From Sept 7 – 30, you can see one of these Folios, a repository of some of the greatest words ever penned by the human race, for the price of admission, which is typically FREE! While a trip to DC may be a prerequisite for American-ness, let’s be honest and say that this opportunity is likely your best bet to join in one of the most important celebrations available to young scholars and citizens of the world. Rather than leave you with yet another quote or pun on the topic, I think it suffices to let the plays speak loudest. Do yourself a favor and bask in the (probably musty) glory of all that is wonderful, inventive, and essential by checking it out next Fall!
As you can expect, reading is a big part of my summer break. I mean, it’s a big part of my day at any point in the year, but in the summer I can read a lot more of what I consider to be fun. (I still enjoy reading in the school year, when I’m absorbing the same works you students do, as well as my grad school and professional readings – but here I get a little more choice!) What I don’t do often is reread a book shortly after I’ve finished it. Who has the time? One of the best exceptions to this rule, and one of the best reads I had this summer, was in Mark Siegel’s graphic novel Sailor Twain (from First Second, 2012).
Sailor Twain is centered on Elijah Twain, the writer-captain of a Hudson River steamship in the 1880s. (Twain, by the by, is of no relation to the author, who our captain must frustratingly point out is actually a Mr. Clemens.) Joining the bedeviled sailor is the ship’s gruff and motley crew, including the womanizing owner of the ship, Lafayette, as well as a foul-mouthed helmsman, two stowaways, a mysterious engineer, and a various assortment of New York passengers (keep an eye out for cameos from the likes of Walt Whitman, Edgar Allan Poe, and even Stephen King!). And, of course, there is the mermaid of the full title, who Twain must decide is either savior or siren.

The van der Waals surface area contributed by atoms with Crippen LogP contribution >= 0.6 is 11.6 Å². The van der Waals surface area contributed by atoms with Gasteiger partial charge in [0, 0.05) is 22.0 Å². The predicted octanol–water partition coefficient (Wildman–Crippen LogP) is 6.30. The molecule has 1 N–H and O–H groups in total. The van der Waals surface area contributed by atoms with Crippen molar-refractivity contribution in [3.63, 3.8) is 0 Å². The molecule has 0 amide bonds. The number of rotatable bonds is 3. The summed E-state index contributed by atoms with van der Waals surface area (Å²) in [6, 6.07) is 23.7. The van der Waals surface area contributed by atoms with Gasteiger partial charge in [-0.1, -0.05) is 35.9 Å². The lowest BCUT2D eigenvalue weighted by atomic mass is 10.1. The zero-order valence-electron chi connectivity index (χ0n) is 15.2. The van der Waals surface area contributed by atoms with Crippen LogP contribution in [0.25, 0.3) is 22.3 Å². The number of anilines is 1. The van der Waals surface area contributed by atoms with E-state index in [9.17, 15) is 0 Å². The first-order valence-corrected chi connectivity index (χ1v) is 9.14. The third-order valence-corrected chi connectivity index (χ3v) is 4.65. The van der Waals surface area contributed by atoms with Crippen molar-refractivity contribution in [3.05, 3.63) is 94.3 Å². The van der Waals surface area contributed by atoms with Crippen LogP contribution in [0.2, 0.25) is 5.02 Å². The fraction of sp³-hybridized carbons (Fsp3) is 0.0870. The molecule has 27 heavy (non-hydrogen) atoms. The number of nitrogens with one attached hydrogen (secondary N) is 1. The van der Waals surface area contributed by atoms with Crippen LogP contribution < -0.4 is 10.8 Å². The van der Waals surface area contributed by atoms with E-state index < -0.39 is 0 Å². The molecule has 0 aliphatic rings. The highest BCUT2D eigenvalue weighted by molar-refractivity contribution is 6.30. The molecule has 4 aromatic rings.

Available at the Laramie County Library, this text holds many epic qualities: an expansive and realized cast of characters, elements of fantasy interwoven in spirituality, and a portrait of near-mythic America on the Hudson River. As a work of historical fiction, the world of the narrative is well centered in established movements and attitudes of America’s Gilded Age. What’s more, the artwork – almost entirely in charcoal – is evocative and symbolic. The rainy atmosphere and river setting were easily imagined despite our dusty August heat. Most importantly, Siegel’s use of motif, ambiguity, and doubling are absorbing. You are almost obligated to reread the novel to add your newfound evidence to the intricate clues.
This novel is definitely for mature readers (sexuality, complexity, language), but is my August pick for seniors to read, for two key reasons. First, it makes a great review of the themes of American Literature for those of you who survived last year. Second, Sailor Twain leads nicely into both senior classes’ content, addressing similar themes and also introducing you to the graphic novel format, which you can expect to see in the upcoming school year. In conclusion, it is important to read books and genres outside of your usual experiences. Anyone who still thinks, in 2015, that comics or graphic novels aren’t necessarily “real” literature needs to see what they are missing out on in Mark Siegel’s new American classic, Sailor Twain.